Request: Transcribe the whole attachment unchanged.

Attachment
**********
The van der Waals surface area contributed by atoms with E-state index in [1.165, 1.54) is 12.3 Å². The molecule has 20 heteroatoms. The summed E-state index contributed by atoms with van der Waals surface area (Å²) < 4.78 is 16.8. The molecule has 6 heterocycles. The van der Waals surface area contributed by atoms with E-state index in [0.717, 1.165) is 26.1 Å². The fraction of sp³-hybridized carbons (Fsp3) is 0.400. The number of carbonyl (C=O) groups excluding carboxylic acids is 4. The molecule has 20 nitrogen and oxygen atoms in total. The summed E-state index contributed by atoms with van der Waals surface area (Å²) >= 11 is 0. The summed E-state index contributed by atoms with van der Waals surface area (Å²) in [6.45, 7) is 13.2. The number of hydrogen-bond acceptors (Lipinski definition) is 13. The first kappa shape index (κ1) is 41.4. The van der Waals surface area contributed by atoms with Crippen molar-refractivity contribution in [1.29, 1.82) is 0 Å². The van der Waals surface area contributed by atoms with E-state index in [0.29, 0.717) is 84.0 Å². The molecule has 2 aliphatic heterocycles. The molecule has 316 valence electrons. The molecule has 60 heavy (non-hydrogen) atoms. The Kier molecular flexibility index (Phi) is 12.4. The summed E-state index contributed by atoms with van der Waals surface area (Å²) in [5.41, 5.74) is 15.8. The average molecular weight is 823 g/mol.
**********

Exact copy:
The van der Waals surface area contributed by atoms with E-state index in [1.165, 1.54) is 12.3 Å². The molecule has 20 heteroatoms. The summed E-state index contributed by atoms with van der Waals surface area (Å²) < 4.78 is 16.8. The molecule has 6 heterocycles. The van der Waals surface area contributed by atoms with E-state index in [0.717, 1.165) is 26.1 Å². The fraction of sp³-hybridized carbons (Fsp3) is 0.400. The number of carbonyl (C=O) groups excluding carboxylic acids is 4. The molecule has 20 nitrogen and oxygen atoms in total. The summed E-state index contributed by atoms with van der Waals surface area (Å²) >= 11 is 0. The summed E-state index contributed by atoms with van der Waals surface area (Å²) in [6.45, 7) is 13.2. The number of hydrogen-bond acceptors (Lipinski definition) is 13. The first kappa shape index (κ1) is 41.4. The van der Waals surface area contributed by atoms with Crippen molar-refractivity contribution in [1.29, 1.82) is 0 Å². The van der Waals surface area contributed by atoms with E-state index in [0.29, 0.717) is 84.0 Å². The molecule has 2 aliphatic heterocycles. The molecule has 316 valence electrons. The molecule has 60 heavy (non-hydrogen) atoms. The Kier molecular flexibility index (Phi) is 12.4. The summed E-state index contributed by atoms with van der Waals surface area (Å²) in [5.41, 5.74) is 15.8. The average molecular weight is 823 g/mol.